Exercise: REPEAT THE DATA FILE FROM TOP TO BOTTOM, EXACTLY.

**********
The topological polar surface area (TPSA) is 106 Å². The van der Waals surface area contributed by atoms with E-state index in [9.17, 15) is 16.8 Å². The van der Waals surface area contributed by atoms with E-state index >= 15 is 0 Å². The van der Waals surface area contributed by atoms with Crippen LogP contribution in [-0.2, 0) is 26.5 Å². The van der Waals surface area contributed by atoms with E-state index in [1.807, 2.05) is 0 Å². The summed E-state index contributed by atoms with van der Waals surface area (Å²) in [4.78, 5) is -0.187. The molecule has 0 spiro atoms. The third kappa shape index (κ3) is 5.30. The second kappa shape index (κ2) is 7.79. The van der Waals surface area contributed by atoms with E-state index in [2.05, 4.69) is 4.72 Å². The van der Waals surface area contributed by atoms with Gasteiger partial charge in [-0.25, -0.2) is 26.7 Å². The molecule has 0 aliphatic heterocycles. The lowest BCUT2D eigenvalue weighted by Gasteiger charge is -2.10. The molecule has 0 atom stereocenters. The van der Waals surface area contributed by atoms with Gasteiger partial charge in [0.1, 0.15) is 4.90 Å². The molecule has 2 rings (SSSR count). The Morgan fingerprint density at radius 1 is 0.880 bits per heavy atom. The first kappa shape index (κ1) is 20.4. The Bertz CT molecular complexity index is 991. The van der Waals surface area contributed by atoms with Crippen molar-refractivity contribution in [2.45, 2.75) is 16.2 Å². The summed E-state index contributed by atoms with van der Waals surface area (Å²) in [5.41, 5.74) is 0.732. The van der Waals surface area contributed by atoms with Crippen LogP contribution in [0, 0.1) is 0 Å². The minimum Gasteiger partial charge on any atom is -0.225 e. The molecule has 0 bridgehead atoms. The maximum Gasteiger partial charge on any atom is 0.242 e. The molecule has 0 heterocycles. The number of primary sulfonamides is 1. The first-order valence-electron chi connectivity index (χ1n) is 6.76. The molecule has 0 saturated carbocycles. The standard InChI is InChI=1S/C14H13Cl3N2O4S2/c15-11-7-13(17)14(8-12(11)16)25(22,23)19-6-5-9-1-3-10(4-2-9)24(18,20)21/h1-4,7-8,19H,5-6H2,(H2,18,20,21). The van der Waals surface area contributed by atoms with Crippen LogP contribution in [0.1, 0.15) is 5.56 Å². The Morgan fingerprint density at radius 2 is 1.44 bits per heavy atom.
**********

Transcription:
The topological polar surface area (TPSA) is 106 Å². The van der Waals surface area contributed by atoms with E-state index in [9.17, 15) is 16.8 Å². The van der Waals surface area contributed by atoms with E-state index >= 15 is 0 Å². The van der Waals surface area contributed by atoms with Crippen LogP contribution in [-0.2, 0) is 26.5 Å². The van der Waals surface area contributed by atoms with E-state index in [1.807, 2.05) is 0 Å². The summed E-state index contributed by atoms with van der Waals surface area (Å²) in [4.78, 5) is -0.187. The molecule has 0 spiro atoms. The third kappa shape index (κ3) is 5.30. The second kappa shape index (κ2) is 7.79. The van der Waals surface area contributed by atoms with E-state index in [2.05, 4.69) is 4.72 Å². The van der Waals surface area contributed by atoms with Gasteiger partial charge in [-0.25, -0.2) is 26.7 Å². The molecule has 0 aliphatic heterocycles. The lowest BCUT2D eigenvalue weighted by Gasteiger charge is -2.10. The molecule has 0 atom stereocenters. The van der Waals surface area contributed by atoms with Gasteiger partial charge in [0.1, 0.15) is 4.90 Å². The molecule has 2 rings (SSSR count). The Morgan fingerprint density at radius 1 is 0.880 bits per heavy atom. The first kappa shape index (κ1) is 20.4. The Bertz CT molecular complexity index is 991. The van der Waals surface area contributed by atoms with Crippen molar-refractivity contribution in [2.45, 2.75) is 16.2 Å². The summed E-state index contributed by atoms with van der Waals surface area (Å²) in [5.41, 5.74) is 0.732. The van der Waals surface area contributed by atoms with Crippen LogP contribution in [0, 0.1) is 0 Å². The minimum Gasteiger partial charge on any atom is -0.225 e. The molecule has 0 bridgehead atoms. The maximum Gasteiger partial charge on any atom is 0.242 e. The molecule has 0 heterocycles. The number of primary sulfonamides is 1. The first-order valence-electron chi connectivity index (χ1n) is 6.76. The molecule has 0 saturated carbocycles. The standard InChI is InChI=1S/C14H13Cl3N2O4S2/c15-11-7-13(17)14(8-12(11)16)25(22,23)19-6-5-9-1-3-10(4-2-9)24(18,20)21/h1-4,7-8,19H,5-6H2,(H2,18,20,21). The van der Waals surface area contributed by atoms with Crippen LogP contribution in [0.1, 0.15) is 5.56 Å². The Morgan fingerprint density at radius 2 is 1.44 bits per heavy atom.